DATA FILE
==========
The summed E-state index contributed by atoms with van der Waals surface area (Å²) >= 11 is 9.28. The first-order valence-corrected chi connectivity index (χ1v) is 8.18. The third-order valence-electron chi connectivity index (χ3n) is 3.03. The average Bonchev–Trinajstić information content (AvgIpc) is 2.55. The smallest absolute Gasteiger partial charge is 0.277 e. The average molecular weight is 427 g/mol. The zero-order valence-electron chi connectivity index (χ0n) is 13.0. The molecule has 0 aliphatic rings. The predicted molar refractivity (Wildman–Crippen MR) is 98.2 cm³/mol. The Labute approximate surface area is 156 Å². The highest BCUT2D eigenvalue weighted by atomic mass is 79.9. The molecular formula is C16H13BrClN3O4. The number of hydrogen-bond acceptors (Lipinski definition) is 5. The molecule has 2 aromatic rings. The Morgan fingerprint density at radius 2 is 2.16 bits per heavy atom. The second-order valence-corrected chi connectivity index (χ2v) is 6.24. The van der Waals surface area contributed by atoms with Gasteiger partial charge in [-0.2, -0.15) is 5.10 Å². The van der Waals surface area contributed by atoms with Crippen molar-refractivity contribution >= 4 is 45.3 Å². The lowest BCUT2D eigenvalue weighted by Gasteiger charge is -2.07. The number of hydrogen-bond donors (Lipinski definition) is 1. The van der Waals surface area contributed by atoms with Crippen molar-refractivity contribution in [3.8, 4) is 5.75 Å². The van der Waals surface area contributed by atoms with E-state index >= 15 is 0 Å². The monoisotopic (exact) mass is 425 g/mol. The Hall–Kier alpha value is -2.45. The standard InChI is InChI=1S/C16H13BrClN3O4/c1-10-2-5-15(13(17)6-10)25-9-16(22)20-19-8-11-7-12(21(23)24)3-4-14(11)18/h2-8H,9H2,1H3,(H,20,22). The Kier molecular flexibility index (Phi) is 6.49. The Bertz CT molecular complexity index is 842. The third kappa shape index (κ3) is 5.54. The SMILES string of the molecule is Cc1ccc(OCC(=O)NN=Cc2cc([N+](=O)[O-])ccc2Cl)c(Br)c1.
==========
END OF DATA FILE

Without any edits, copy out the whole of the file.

The summed E-state index contributed by atoms with van der Waals surface area (Å²) >= 11 is 9.28. The first-order valence-corrected chi connectivity index (χ1v) is 8.18. The third-order valence-electron chi connectivity index (χ3n) is 3.03. The average Bonchev–Trinajstić information content (AvgIpc) is 2.55. The smallest absolute Gasteiger partial charge is 0.277 e. The average molecular weight is 427 g/mol. The zero-order valence-electron chi connectivity index (χ0n) is 13.0. The molecule has 0 aliphatic rings. The predicted molar refractivity (Wildman–Crippen MR) is 98.2 cm³/mol. The Labute approximate surface area is 156 Å². The highest BCUT2D eigenvalue weighted by atomic mass is 79.9. The molecular formula is C16H13BrClN3O4. The number of hydrogen-bond acceptors (Lipinski definition) is 5. The molecule has 2 aromatic rings. The Morgan fingerprint density at radius 2 is 2.16 bits per heavy atom. The second-order valence-corrected chi connectivity index (χ2v) is 6.24. The van der Waals surface area contributed by atoms with Gasteiger partial charge in [-0.2, -0.15) is 5.10 Å². The van der Waals surface area contributed by atoms with Crippen molar-refractivity contribution >= 4 is 45.3 Å². The lowest BCUT2D eigenvalue weighted by Gasteiger charge is -2.07. The number of hydrogen-bond donors (Lipinski definition) is 1. The van der Waals surface area contributed by atoms with Crippen molar-refractivity contribution in [3.8, 4) is 5.75 Å². The van der Waals surface area contributed by atoms with E-state index >= 15 is 0 Å². The monoisotopic (exact) mass is 425 g/mol. The Hall–Kier alpha value is -2.45. The standard InChI is InChI=1S/C16H13BrClN3O4/c1-10-2-5-15(13(17)6-10)25-9-16(22)20-19-8-11-7-12(21(23)24)3-4-14(11)18/h2-8H,9H2,1H3,(H,20,22). The Kier molecular flexibility index (Phi) is 6.49. The Bertz CT molecular complexity index is 842. The third kappa shape index (κ3) is 5.54. The SMILES string of the molecule is Cc1ccc(OCC(=O)NN=Cc2cc([N+](=O)[O-])ccc2Cl)c(Br)c1.